It is common ground that the secondary assignments which are the subject of Appendix VIII are of considerable importance to both parties. The Company, on the one hand, needs a core of qualified persons available to do emergency work in the event of unpredictable circumstances, such as a derailment. To that end, it must be able to count on an established list of individuals committed to performing such work as it becomes available. On the other hand, the existence of secondary assignments, whether on the regular list or on the spare list, are of value to employees who wish to augment their earnings by access to such extra work as it becomes available.
The material before the Arbitrator establishes, beyond controversy, that paragraph 9 of Appendix VIII was negotiated in or about 1989. The two year "lock in" of employees bidding and receiving secondary positions was apparently established at the request of the Company to avoid fluctuations in and depletions of the emergency work force. In the result, the bulletining of secondary positions has become somewhat less frequent, as openings are reduced. If, as the Union contends, carmen accepting promotions into positions of temporary supervisors forfeit their bid secondary positions, upon returning to the bargaining unit they would be required to await a bulletined vacancy before being able to secure another secondary assignment. The Union submits that it is inconsistent with the provisions of the collective agreement for temporarily promoted supervisors to retain their hold on a secondary position while they are no longer in the bargaining unit. The Company, on the other hand submits that the position of the Union is tantamount to an erosion of the seniority rights acquired by such supervisors which it maintains are protected by the terms of rule 23.27.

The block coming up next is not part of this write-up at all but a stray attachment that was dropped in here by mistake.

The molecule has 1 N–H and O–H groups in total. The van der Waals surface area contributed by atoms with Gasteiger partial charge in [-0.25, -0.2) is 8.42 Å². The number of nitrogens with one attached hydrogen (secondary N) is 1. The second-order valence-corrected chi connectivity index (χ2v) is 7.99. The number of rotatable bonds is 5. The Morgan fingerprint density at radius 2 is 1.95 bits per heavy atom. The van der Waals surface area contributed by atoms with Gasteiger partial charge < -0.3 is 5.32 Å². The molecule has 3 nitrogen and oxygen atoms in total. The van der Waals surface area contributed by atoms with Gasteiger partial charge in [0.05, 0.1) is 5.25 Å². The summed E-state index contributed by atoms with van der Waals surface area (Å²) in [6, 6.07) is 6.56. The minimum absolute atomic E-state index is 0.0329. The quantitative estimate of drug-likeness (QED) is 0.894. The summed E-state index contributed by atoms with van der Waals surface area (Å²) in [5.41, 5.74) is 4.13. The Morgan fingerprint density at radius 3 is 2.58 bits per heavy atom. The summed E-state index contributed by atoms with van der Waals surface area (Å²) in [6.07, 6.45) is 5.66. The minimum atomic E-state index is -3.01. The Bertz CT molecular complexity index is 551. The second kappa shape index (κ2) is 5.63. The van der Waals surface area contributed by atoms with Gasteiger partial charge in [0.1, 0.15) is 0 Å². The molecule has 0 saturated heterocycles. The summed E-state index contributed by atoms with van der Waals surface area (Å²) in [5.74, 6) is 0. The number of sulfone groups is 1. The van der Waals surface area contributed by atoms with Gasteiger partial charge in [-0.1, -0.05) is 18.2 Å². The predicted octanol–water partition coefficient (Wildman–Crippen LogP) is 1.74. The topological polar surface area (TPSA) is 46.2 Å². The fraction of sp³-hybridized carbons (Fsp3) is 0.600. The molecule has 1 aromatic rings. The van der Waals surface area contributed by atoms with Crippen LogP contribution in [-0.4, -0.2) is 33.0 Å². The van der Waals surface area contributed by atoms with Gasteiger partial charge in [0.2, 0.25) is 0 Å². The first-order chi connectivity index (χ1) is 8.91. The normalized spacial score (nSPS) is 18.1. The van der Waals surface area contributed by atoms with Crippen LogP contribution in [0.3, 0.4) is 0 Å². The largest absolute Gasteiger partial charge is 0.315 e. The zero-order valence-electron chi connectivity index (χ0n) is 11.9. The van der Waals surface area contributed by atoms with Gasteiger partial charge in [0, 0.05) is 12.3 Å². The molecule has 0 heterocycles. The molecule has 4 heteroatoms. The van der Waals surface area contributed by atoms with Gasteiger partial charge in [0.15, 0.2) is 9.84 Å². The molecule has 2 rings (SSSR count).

The Arbitrator can readily understand the practical concerns of the Company. The option of temporary promotion to supervisory ranks would become less desirable to employees if they must be concerned about the loss of their secondary assignments, a significant source of supplementary earnings. However, it is difficult to sustain the Employer’s view based on the language of the collective agreement and on general principal. The approach taken by Canadian arbitrators has long confirmed the view that when an employee leaves the bargaining unit for reassignment elsewhere within an employees operations, that person is no longer viewed as a member of the bargaining unit and has no further rights under the terms of the collective agreement, save as they may be specifically protected within its terms.